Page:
It’s Critical. I Think.

Posted by admin on December 12, 2016 in The Soapbox |

Increasingly, we seem to be living in a post-truth world. We seem to refuse to believe the most basic of absolute facts in favor of the wildest of fantasies. To bolster our belief in the absurd, the crazy and often times manipulative, we drink the Kool Aid of faux-news sites and clickbait on Facebook and share it as if it is written on stone tablets sent from above.

To paraphrase from one of my favorite movies, the American people aren’t drinking the sand they find in the desert to quench their thirst; they drink it because they just don’t know any better.

There was a time not so long ago that we could all instantly tell that a snake oil salesman was trying to sell us something. We knew it was a scam and that the guy knocking on our door was a huckster. We were savvy consumers, the type that could go to a used car dealership and know, almost instinctively, that the car the salesman was trying his darndest to sell us was the biggest lemon on the lot.

We knew fact from fiction. And if we didn’t, we knew how to do our research. We would pour over publications like Consumer Reports before we bought a stereo or a car. We read endless reviews in newspapers and magazines before we’d see a movie. We were voracious consumers of the truth.

The truth was so important that we rallied in the streets to end an unjust war, we demanded the resignation of a President who lied to us to our faces, and long before most of us were born, we brought shame to a U.S. Senator for who accused ordinary citizens of being Communists.

Now we readily share anything that comes across vaguely as a news source, whether it’s Briebert, Fox News, or We don’t even bother to check the accuracy quickly on Google. We just mindlessly and all too willingly pass it along, as if it is a long held fact, when in fact, it could have been created specifically to misinform and worse, brainwash.

We have become lazy, feasting on the fat of faux news that others with obvious agendas foist on us daily. No longer do we dine on digestible, yet often complex news. We were weened on 60-second stories on the evening news. We are a sound-bite culture and now we are raising a meme-minded culture who are our children.

We have stopped being smart consumers. We have let others dumb us down. Snake oil salesmen who have a talented web designer who can make even the stupidest, most vile, most fact-void stories seem real. And we willingly pass these right along to our friends, this faux news, poorly crafted photos retouched in Photoshop and sound bites that have been edited to deceive, not inform.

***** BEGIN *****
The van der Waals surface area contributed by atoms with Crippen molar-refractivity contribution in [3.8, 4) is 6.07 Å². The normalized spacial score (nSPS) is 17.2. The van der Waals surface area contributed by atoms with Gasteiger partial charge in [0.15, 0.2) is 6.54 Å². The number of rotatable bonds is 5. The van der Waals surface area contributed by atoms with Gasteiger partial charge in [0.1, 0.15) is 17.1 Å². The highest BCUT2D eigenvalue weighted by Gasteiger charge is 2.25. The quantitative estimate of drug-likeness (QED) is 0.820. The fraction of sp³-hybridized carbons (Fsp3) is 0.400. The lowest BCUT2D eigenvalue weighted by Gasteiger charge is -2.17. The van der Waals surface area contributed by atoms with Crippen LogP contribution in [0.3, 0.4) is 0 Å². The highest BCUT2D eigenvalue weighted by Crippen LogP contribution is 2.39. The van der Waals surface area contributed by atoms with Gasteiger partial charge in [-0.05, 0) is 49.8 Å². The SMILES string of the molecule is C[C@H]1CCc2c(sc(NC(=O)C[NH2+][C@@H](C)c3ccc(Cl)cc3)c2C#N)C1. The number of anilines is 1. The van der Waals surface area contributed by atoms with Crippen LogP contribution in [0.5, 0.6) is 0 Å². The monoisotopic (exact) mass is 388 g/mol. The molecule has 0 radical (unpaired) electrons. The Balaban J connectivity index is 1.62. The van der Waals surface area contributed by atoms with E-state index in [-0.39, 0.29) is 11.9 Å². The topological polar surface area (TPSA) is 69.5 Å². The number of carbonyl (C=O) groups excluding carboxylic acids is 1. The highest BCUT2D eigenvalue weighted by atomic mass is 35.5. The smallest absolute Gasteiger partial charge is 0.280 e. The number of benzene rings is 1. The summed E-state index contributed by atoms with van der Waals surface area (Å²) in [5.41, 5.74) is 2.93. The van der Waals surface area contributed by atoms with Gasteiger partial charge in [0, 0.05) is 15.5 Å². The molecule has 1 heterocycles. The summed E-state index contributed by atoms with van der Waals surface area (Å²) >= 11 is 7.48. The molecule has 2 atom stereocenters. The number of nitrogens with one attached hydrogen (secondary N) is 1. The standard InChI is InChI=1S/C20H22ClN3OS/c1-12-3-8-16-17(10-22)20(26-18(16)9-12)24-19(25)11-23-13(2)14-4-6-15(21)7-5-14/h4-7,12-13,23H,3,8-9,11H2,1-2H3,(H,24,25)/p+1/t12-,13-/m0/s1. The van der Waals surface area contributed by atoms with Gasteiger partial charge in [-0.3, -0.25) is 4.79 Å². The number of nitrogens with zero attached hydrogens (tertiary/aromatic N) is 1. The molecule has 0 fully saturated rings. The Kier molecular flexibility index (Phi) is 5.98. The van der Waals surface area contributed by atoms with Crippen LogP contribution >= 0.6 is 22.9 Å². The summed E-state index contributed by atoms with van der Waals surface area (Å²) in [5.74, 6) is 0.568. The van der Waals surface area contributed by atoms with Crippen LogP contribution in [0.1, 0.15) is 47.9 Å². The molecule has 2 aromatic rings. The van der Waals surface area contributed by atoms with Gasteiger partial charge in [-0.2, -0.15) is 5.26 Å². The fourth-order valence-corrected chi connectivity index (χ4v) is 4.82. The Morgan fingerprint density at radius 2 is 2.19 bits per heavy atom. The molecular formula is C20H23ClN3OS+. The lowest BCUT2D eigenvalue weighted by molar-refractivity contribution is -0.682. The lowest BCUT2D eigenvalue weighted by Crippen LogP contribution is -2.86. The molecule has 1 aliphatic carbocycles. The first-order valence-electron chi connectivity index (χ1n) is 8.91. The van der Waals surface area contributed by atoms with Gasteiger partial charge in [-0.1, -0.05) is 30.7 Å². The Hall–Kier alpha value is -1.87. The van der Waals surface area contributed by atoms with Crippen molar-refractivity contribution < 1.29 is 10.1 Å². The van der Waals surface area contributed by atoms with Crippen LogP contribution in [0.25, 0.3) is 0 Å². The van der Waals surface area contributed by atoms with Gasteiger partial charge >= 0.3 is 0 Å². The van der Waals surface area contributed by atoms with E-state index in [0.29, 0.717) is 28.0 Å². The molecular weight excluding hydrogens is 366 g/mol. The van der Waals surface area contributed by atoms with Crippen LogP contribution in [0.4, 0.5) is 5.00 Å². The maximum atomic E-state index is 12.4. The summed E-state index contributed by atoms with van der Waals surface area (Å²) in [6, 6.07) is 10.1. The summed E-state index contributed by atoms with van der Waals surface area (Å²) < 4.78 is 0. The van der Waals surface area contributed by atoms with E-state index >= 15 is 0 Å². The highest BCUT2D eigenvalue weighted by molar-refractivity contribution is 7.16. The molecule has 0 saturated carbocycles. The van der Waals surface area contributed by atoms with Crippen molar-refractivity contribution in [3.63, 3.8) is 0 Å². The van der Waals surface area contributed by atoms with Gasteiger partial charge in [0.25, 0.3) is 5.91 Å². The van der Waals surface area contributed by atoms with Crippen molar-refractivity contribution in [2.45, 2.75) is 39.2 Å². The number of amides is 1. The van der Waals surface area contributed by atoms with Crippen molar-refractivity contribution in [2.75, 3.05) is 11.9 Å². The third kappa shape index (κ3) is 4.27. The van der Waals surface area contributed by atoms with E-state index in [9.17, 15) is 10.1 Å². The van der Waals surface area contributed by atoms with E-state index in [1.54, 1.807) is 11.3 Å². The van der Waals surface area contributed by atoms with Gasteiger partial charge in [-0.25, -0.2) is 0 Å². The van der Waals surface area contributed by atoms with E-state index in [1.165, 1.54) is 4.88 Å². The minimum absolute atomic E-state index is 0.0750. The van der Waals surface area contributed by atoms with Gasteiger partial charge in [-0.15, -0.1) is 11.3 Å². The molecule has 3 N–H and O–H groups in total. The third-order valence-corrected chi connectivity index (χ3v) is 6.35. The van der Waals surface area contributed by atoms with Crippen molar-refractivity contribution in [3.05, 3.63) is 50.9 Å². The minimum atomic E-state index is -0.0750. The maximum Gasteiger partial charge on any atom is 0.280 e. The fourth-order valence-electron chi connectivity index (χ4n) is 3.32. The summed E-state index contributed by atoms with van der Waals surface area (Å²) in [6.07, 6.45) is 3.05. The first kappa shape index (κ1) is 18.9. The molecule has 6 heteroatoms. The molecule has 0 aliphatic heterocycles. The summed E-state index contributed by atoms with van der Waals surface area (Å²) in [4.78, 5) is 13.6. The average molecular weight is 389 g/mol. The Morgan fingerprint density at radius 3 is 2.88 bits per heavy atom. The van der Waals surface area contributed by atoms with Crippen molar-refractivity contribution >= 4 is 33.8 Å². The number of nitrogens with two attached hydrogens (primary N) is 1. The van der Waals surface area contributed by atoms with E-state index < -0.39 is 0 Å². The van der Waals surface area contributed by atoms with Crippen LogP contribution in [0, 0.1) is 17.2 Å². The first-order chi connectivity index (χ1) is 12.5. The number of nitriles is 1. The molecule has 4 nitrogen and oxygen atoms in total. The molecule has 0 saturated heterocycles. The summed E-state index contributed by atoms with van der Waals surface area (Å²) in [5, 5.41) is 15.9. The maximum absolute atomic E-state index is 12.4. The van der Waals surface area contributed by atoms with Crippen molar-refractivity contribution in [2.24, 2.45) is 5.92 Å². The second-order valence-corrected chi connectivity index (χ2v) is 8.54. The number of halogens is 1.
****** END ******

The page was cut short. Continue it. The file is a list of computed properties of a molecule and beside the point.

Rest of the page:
I admit, I am a bit spoiled. Before I ever pass on an item, I check the source first. At the very least I will Google the “news” to see if reputable news organizations have picked the story up as well. I don’t care what their angle is. I was a journalism major, so I know there’s no such thing as objective news reporting. All reporters work for news outlets who make their money selling advertising. Their publishers all have a point of view, be it liberal, conservative, alt right or just plain crazy.

I learned long ago how to be a smart consumer of the news. It started long before I went to college to be a journalist. It started when I was young, almost living in the library, checking out a big stack of books every 28 days and reading up on dozens of subjects. I learned to cross-check what I read with other sources, and then I discovered the references in the back, which quoted original source material.

Wow! What a revelation! Today, I do the same. I always check for original source material. For example, there’s a bunch of whackos who are trying to claim that the southern states didn’t secede because of the slavery issue. Wrong! Don’t believe me? Read the text of the original documents. Go ahead, I’ll wait.

Without going into too much science, your brain can’t tell the difference between what is real and what is imagined, what is fact and what is fiction. If you immerse yourself long enough in fiction and fakery, it will become real to you, just as an insane person lives in a fantasy world that to him, looks entirely real.

Now, I don’t really care if you decide to take this course in your life. Sink into the depths of fantasy, revel in the fantastic, become mired in the fakery; just don’t take us with you. Spend an extra minute or two and return to your days in school when your teacher asked you where you got your facts. Quoting from Mad Magazine got you an ‘F’, remember? The same if you quoted a fact from Batman, though truth be told, the cartoonists back in those days had a better education than 90% of the people on Facebook.

I’ve lost a lot of friends this year. It’s not who they voted for. I could, quite frankly, care less what your politics are. I do, however, care if you spread lies masked as truth, fiction wrapped up as fact, links to websites that have as much foundation in journalism as the Swami of Pastrami had in the Dark Arts.

It’s fun to be entertained by these things. I admit it. But I can instantly tell that The Onion is not a real news site. It’s hilarious parody, but if you quote it as real news, I will first take you to task, and next, I will smite your ass on Facebook and then promptly unfriend you in the most public way since you need to be fanny-slapped for your outright stupidity.

Please don’t spread your sh** around the barn. The animals are loose already and no one needs to be stepping in your crap, especially when it’s being sold as snake oil. I ain’t buying. Too smart.

In the Emerald City, damned glad I learned critical thinking and research in my school days (thanks Dr. Kruegel and Mr. Eaton),

  • Robb


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